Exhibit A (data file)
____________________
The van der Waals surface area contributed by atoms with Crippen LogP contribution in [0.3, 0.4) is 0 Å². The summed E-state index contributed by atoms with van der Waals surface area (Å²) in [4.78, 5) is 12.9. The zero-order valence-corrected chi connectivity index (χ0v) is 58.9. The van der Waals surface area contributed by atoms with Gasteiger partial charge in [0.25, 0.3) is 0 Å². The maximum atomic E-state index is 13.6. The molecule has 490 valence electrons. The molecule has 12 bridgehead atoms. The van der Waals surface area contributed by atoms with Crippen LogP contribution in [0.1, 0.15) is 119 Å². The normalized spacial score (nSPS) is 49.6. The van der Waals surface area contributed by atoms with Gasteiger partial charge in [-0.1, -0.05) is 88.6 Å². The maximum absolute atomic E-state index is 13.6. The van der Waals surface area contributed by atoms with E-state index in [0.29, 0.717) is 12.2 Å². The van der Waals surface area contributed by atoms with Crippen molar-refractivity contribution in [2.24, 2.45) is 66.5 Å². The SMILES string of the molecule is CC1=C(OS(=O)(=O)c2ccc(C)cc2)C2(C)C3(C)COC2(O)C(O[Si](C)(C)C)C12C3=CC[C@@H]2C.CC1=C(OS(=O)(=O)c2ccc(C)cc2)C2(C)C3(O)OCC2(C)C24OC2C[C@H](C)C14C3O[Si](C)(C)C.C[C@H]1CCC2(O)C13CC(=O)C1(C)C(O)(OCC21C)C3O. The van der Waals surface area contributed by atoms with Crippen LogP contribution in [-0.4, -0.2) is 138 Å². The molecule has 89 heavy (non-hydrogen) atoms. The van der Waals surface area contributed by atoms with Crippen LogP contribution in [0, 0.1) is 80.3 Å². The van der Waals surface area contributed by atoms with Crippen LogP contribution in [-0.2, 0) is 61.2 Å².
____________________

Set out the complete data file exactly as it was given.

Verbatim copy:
The van der Waals surface area contributed by atoms with Crippen LogP contribution in [0.3, 0.4) is 0 Å². The summed E-state index contributed by atoms with van der Waals surface area (Å²) in [4.78, 5) is 12.9. The zero-order valence-corrected chi connectivity index (χ0v) is 58.9. The van der Waals surface area contributed by atoms with Gasteiger partial charge in [0.25, 0.3) is 0 Å². The maximum atomic E-state index is 13.6. The molecule has 490 valence electrons. The molecule has 12 bridgehead atoms. The van der Waals surface area contributed by atoms with Crippen LogP contribution in [0.1, 0.15) is 119 Å². The normalized spacial score (nSPS) is 49.6. The van der Waals surface area contributed by atoms with Gasteiger partial charge in [-0.1, -0.05) is 88.6 Å². The maximum absolute atomic E-state index is 13.6. The van der Waals surface area contributed by atoms with E-state index in [0.29, 0.717) is 12.2 Å². The van der Waals surface area contributed by atoms with Crippen molar-refractivity contribution in [2.24, 2.45) is 66.5 Å². The SMILES string of the molecule is CC1=C(OS(=O)(=O)c2ccc(C)cc2)C2(C)C3(C)COC2(O)C(O[Si](C)(C)C)C12C3=CC[C@@H]2C.CC1=C(OS(=O)(=O)c2ccc(C)cc2)C2(C)C3(O)OCC2(C)C24OC2C[C@H](C)C14C3O[Si](C)(C)C.C[C@H]1CCC2(O)C13CC(=O)C1(C)C(O)(OCC21C)C3O. The van der Waals surface area contributed by atoms with Crippen LogP contribution in [-0.4, -0.2) is 138 Å². The molecule has 89 heavy (non-hydrogen) atoms. The van der Waals surface area contributed by atoms with Crippen LogP contribution in [0, 0.1) is 80.3 Å². The van der Waals surface area contributed by atoms with Crippen LogP contribution in [-0.2, 0) is 61.2 Å².